• Barer & Joseph (1957) Symp. Soc. Exp. Biol. 10:160–184.
  • Use of non-osmotic solutes to increase medium index of refraction

Theory & Appl. Light Microscopy

interference microscopy
Interference Microscopy
  • Like phaseco in that imaging produces amplitude differences from phase differences in specimen
  • Quantitative Techniques
  • Qualitative Techniques

Theory & Appl. Light Microscopy

optical path difference
Optical Path Difference
  • Specimen vs. medium
  • ' = (s - m)t

' = optical path length

t = physical thickness

Can measure ', then calculate s = ('/t) + m

Theory & Appl. Light Microscopy

dry mass calculations
Dry Mass Calculations
  • Derived from '
  • Need to determine , the refractive increment (difficult)

(For most biological specimens,  = 1.8 x 10-3 i.r./gm solute/100 ml)

Theory & Appl. Light Microscopy

slide52
C (dry weight concentration) = (specimen - water)/ = (s – 1.33)/1.8 x 10-3 = gm/100 ml = gm solids x 100/(area x thickness)
  • ' =  C t
  • Mass of solids per cell = (' x area)/100 = (' x area)/0.18

Theory & Appl. Light Microscopy

double beam interference
Double Beam Interference
  • Phaseco — image formed from interference between 0 order and diffracted orders from specimen
  • Double Beam Interference — image arises from interference between light from specimen and from a reference beam that does not pass through specimen
  • (No phase halos from incomplete separation of U and D rays)

Theory & Appl. Light Microscopy

vector diagrams
Vector Diagrams

R = reference beam = U = P = A0

R

R

U

P

U'

P'

U' = 2 A0 1.4 A0

Interference between P and R produces P' 1.8 A0

slide55
Image
    • Specimen bright against background
    • Ratio of intensities

(1.8/1.4)2  1.6

  • Can vary amplitude and phase of R vector to produce negative contrast as well

Theory & Appl. Light Microscopy

coherent optics
Coherent Optics
  • For this to work, the specimen and reference beams must be coherent to one another
  • (Not needed for phaseco: U and D emerge from same point in specimen and are automatically coherent)
  • Light from source must be split into 2 beams and reunite these in image

Theory & Appl. Light Microscopy

mach zender double microscope
Mach-Zender Double Microscope
  • Classical form
  • Difficult to construct
  • Difficult to set up optics
  • Difficult to interpret images
  • Beam splitter system must have twin matched objectives and condensers (and add appropriate compensators)

Theory & Appl. Light Microscopy

slide58
Image contains interference fringes in a gradient across field: /2, 3/2, 5/2, 7/2, etc.
  • Displacement of fringe is related to difference in optical path through the specimen: '
  • Measure physical thickness of specimen and calculate C and dry weight

Theory & Appl. Light Microscopy

not commonly used
Not Commonly Used
  • Mach-Zender expensive and specialized
  • More commonly used systems: split beam interference optics
  • Single condenser and objective used
  • Reference and Specimen beams present in same system
  • Double Beam Interference Optics

Theory & Appl. Light Microscopy

jamin lebedeff microscope
Jamin-Lebedeff Microscope
  • Special attachments applied to condenser and objective, as well as polarizer and analyzer system
  • About 2/3 of field has useable image (rest has ghost image)
  • Rotation of analyzer allows quantification of image information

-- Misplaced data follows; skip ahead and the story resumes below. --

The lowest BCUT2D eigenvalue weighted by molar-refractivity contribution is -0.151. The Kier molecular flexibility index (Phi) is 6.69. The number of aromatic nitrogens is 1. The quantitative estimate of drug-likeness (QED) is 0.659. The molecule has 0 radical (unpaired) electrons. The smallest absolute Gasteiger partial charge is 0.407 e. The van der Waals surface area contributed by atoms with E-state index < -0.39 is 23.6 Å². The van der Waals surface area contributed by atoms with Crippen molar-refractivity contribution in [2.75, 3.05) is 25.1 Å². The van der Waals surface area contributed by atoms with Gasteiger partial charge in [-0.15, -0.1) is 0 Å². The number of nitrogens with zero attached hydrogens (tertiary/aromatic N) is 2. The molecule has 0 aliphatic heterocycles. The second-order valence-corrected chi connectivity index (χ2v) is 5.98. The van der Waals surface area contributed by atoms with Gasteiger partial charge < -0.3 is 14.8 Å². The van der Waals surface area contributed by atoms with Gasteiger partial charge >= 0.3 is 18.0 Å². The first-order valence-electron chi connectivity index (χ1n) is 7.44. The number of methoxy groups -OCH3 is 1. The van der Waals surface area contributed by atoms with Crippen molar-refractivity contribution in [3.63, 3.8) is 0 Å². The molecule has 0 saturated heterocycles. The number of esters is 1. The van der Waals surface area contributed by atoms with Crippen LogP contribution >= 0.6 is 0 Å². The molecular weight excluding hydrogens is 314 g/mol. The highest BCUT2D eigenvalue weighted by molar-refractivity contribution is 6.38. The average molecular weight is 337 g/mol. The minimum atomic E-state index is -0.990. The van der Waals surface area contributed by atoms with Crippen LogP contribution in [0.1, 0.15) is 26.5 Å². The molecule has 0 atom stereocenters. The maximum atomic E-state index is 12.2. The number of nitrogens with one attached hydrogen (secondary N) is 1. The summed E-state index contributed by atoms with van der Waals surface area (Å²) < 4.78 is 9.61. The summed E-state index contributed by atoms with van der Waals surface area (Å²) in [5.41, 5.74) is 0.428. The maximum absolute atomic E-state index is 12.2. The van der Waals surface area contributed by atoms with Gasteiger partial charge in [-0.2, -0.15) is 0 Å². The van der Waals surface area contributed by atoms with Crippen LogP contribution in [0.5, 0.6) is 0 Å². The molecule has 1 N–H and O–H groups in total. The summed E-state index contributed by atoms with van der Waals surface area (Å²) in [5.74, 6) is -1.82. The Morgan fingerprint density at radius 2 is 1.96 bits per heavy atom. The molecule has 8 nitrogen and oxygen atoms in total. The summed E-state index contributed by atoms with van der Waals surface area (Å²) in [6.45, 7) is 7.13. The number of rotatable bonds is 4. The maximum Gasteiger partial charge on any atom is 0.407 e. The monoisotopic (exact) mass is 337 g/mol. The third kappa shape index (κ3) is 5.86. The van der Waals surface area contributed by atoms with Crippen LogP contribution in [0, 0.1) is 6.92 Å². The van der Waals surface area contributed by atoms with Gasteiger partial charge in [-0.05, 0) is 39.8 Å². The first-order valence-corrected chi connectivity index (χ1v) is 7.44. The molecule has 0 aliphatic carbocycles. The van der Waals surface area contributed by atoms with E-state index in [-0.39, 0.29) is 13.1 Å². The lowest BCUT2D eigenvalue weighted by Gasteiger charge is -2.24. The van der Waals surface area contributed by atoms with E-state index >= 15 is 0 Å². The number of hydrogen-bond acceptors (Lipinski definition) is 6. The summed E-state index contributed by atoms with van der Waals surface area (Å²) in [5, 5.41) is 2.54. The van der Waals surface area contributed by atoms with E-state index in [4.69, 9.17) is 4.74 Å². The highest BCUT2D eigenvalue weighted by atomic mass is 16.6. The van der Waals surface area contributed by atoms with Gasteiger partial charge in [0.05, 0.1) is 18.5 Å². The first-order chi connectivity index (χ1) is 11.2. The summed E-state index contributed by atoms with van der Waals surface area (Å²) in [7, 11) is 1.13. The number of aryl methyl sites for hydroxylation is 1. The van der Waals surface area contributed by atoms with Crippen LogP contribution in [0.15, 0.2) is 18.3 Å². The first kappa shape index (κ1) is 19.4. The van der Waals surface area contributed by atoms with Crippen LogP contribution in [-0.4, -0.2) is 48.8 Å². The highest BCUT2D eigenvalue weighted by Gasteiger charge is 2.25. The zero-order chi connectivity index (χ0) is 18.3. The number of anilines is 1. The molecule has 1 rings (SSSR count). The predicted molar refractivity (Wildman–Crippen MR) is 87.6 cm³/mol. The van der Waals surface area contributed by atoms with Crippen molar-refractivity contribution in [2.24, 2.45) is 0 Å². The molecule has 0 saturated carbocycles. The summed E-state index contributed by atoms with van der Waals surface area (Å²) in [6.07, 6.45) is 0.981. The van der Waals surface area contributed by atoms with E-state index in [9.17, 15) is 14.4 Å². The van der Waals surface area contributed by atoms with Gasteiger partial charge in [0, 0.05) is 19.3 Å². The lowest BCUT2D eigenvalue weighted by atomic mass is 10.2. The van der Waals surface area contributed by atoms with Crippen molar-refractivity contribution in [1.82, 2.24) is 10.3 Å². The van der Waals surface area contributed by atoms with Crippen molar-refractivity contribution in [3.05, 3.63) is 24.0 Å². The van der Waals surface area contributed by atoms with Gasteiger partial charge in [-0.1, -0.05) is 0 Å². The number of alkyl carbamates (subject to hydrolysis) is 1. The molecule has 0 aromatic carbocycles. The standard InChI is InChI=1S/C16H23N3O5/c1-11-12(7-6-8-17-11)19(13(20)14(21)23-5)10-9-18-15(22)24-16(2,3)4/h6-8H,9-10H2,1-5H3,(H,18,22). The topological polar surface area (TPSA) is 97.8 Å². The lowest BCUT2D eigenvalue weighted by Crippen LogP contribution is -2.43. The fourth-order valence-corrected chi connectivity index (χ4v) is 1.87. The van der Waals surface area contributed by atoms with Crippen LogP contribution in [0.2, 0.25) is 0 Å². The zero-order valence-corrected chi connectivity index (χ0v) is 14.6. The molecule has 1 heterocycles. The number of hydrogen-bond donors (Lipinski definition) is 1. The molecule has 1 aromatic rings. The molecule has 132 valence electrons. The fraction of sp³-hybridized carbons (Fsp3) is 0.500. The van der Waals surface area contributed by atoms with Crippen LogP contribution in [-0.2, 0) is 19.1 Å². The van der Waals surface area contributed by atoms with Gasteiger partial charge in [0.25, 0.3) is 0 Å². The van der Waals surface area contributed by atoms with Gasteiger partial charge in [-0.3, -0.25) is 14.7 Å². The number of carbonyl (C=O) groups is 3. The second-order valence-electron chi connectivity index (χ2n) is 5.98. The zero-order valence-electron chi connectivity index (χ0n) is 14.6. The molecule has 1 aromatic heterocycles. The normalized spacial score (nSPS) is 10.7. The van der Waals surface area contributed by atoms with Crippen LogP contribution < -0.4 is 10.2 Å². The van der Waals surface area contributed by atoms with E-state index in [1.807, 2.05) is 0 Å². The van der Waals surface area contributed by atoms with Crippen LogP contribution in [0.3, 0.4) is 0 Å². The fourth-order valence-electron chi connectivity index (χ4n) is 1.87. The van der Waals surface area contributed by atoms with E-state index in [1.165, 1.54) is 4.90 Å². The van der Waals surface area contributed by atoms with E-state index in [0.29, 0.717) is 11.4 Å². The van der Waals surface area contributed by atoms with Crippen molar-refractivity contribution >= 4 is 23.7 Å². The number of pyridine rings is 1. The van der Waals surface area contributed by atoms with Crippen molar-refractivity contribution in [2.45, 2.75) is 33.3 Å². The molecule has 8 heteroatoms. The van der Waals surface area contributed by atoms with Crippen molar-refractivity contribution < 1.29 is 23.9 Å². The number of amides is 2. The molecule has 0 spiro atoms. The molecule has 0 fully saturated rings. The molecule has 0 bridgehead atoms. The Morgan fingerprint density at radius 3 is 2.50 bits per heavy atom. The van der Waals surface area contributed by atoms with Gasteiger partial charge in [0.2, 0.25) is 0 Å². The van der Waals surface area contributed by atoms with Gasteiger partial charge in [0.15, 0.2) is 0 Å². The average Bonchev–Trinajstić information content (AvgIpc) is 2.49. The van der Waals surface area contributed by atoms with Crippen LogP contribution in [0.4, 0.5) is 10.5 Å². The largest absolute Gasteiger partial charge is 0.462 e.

• Angle information produces '
  • Then measure vertical thickness of specimen to calculate dry weight

Theory & Appl. Light Microscopy

problems with designs
Problems with Designs
  • Image deteriorates with higher magnification objectives (40x max)
  • Optical path differences in different scopes
  • Contrast is lost with open aperture
  • Condenser and Objective must be specially modified and are not useable for other optics

Theory & Appl. Light Microscopy

common biological use
Common Biological Use
  • Nomarski Differential Interference Contrast (DIC)
  • Qualitative, not quantitative use
  • Nomarski 1952 patent
  • (Allen, et al. (1969) Zeit. fur Wiss. Mikros. 69:193)
  • DIC sensitive to d/ds, so shows refractive gradients or interfaces

Theory & Appl. Light Microscopy

georges jerzy nomarski 1919 1997
Georges (Jerzy) Nomarski (1919–1997)
  • Polish-born, lived in France after World War II
  • Physicist, many inventions
  • Developed modification of interference microscopes now known as differential interference contrast (DIC) optics

Theory & Appl. Light Microscopy

robert day allen 1927 1986
Robert Day Allen (1927–1986)
  • Pioneered practical applications of Nomarski’s system

Theory & Appl. Light Microscopy

slide66
DIC
  • Complicated optical arrangement involving polarizer, analyzer, double wollaston prisms.
  • Polarizer produces light; lower wollaston prism separates that into 2 component beams polarized at right angles to one another

Theory & Appl. Light Microscopy

slide67
Lower wollaston also modified to separate two beams in space
  • Each beam is R for the other
  • Displacement of beams is set for each objective’s resolution:
    • 100x, NA 1.25 — 0.2 m
    • 40x, NA 0.65 — 0.55 m
    • 16x, NA 0.32 — 1.32 m
  • Upper wollaston recombines 2 beams into same path, but is adjustable
  • Usually displace from precise recombination

Theory & Appl. Light Microscopy

nomarski image
Nomarski Image
  • Result is extinction (shadow) on one side of specimen and reinforcement (bright) on the other
  • Shear of image
  • False relief 3D image
  • Consider wavefront diagrams

Theory & Appl. Light Microscopy

shear in image
Shear in Image
  • Degree of shear is set by wollaston combination
  • Bias of shear adjustable by shifting upper wollaston position to retard one beam more or less relative to other
  • Cannot be used for quantitative measurements of dry mass
  • But extremely useful for observing living cells

Theory & Appl. Light Microscopy

comparison of nomarski and phase contrast optics
Phase Contrast

Cheaper

Easier to set up

Uses less than full aperture of objective

Phase Halo — surrounds specimen and other changes in i.r.

Nomarski

More expensive

Fussy alignment

Uses full aperture — closet to theoretical limit

Shadow Effect — contrast greatest at shear direction maximum

Comparison of Nomarski and Phase Contrast Optics
slide77
Phase Contrast

Insensitive to birefringence in specimen or slides

Extremely large depth of field — sensitive to artifacts far out of plane of specimen

Doesn’t work well with stained specimens

Nomarski

Optics disrupted by birefriengence

Extremely shallow depth of field — useful for optical sectioning of specimen

Works well with stained specimens; optics can be adjusted to enhance contrast